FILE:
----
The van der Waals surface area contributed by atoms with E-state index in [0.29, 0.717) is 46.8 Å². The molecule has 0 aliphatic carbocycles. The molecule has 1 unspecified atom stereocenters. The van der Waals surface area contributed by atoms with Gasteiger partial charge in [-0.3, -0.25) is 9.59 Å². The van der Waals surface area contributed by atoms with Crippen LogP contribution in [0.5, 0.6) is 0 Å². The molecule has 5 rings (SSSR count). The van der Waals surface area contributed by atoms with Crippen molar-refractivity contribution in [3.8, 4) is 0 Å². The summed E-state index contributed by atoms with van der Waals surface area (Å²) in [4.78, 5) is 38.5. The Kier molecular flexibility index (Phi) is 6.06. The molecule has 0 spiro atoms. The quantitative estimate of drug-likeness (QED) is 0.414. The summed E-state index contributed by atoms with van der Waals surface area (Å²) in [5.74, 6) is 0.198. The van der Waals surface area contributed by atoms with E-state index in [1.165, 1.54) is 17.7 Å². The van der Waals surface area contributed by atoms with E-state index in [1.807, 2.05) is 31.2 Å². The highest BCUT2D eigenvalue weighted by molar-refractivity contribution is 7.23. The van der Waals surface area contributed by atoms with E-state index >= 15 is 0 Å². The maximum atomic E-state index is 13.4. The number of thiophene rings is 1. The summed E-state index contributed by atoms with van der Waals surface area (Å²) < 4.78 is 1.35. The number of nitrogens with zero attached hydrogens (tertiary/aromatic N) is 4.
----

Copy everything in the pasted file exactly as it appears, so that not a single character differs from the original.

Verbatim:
The van der Waals surface area contributed by atoms with E-state index in [0.29, 0.717) is 46.8 Å². The molecule has 0 aliphatic carbocycles. The molecule has 1 unspecified atom stereocenters. The van der Waals surface area contributed by atoms with Gasteiger partial charge in [-0.3, -0.25) is 9.59 Å². The van der Waals surface area contributed by atoms with Crippen LogP contribution in [0.5, 0.6) is 0 Å². The molecule has 5 rings (SSSR count). The van der Waals surface area contributed by atoms with Crippen molar-refractivity contribution in [3.8, 4) is 0 Å². The summed E-state index contributed by atoms with van der Waals surface area (Å²) in [4.78, 5) is 38.5. The Kier molecular flexibility index (Phi) is 6.06. The molecule has 0 spiro atoms. The quantitative estimate of drug-likeness (QED) is 0.414. The summed E-state index contributed by atoms with van der Waals surface area (Å²) in [5.74, 6) is 0.198. The van der Waals surface area contributed by atoms with E-state index in [1.165, 1.54) is 17.7 Å². The van der Waals surface area contributed by atoms with E-state index in [1.807, 2.05) is 31.2 Å². The highest BCUT2D eigenvalue weighted by molar-refractivity contribution is 7.23. The van der Waals surface area contributed by atoms with E-state index >= 15 is 0 Å². The maximum atomic E-state index is 13.4. The number of thiophene rings is 1. The summed E-state index contributed by atoms with van der Waals surface area (Å²) < 4.78 is 1.35. The number of nitrogens with zero attached hydrogens (tertiary/aromatic N) is 4.